If women eat low fat yoghurt during pregnancy they could be putting their unborn child at risk. Recent reports have suggested that babies born of women who ate low fat yoghurt during pregnancy are more likely to develop asthma and hayfever (allergic rhinitis).
The findings were presented at the European Respiratory Society's Annual Congress. They were looking at whether fatty acids found in some dairy products could protect against the development of allergic diseases in children.
70,000 Danish women and their eating habits were analysed and then they were followed and tested until the children were seven years old. The researchers assessed milk and dairy intake during pregnancy and monitored the occurance of asthma and hayfever in the children.
Results demonstrated that milk intake during pregnancy was not associated with increased risk of developing asthma. In fact, it actively protected against asthma development.
What did show up was the fact that women who ate low-fat yoghurt with fruit once a day were 1.6-times more likely to have children who developed asthma by age 7. These findings are compared to those women who reported no intake during their pregnancy.
The reasoning behind the findings suggest that non-fat related nutrients in yoghurt could in fact contribute to increasing the risk.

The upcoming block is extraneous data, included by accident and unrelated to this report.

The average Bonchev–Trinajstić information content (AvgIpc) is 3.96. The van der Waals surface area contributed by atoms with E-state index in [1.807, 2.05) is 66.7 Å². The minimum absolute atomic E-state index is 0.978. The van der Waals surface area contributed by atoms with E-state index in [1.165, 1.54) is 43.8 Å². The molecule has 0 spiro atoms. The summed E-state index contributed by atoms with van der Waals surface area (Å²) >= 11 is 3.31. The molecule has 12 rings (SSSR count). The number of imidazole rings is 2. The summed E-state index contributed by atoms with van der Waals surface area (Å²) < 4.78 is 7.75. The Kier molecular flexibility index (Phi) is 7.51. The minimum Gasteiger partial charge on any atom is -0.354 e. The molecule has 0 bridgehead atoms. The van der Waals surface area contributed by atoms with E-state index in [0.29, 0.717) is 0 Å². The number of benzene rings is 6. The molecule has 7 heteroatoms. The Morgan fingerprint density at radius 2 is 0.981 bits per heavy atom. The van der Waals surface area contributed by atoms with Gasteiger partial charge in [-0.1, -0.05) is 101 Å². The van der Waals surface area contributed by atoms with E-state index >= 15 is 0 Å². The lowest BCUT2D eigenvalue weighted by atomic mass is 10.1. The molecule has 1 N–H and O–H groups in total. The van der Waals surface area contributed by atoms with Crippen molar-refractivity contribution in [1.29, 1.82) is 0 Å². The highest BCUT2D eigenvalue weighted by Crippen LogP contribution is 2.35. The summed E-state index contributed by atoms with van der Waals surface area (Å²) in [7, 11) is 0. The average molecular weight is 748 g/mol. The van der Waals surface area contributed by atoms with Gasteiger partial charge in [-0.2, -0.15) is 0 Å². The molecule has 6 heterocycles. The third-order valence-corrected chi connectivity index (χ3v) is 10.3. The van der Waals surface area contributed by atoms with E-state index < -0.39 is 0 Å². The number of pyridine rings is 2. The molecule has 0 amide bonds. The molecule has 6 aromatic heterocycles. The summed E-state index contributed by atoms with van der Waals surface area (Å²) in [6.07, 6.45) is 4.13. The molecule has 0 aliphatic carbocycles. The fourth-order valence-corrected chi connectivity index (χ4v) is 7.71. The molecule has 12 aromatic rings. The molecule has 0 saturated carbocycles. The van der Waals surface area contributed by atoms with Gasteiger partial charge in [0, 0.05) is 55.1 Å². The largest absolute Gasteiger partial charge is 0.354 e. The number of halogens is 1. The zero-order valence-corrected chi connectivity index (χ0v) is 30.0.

Children generally love dried fruits such as apricot, apple, pear and raisins, and they make a great snack, helping kids consume their '5-a-day', but be aware that many dried fruits contain high levels of sulphites which could be detrimental to their health. Sulphites (or sulfites) are commonly used on dried fruits to preserver them. You can't detect them, but if they have been used then the list of ingredients should state this fact.
Sulphites can cause breathing difficulty soon after consumption and you should be especially careful with young children who suffer asthma and who may be more acutely affected by sulphites. Whilst we don't suggest that you don't give dried fruit to children, it is good to be aware of symptoms should a reaction occur. You may also want to shop specifically for 'preservative free' dried fruits - inspect the labels for such products.
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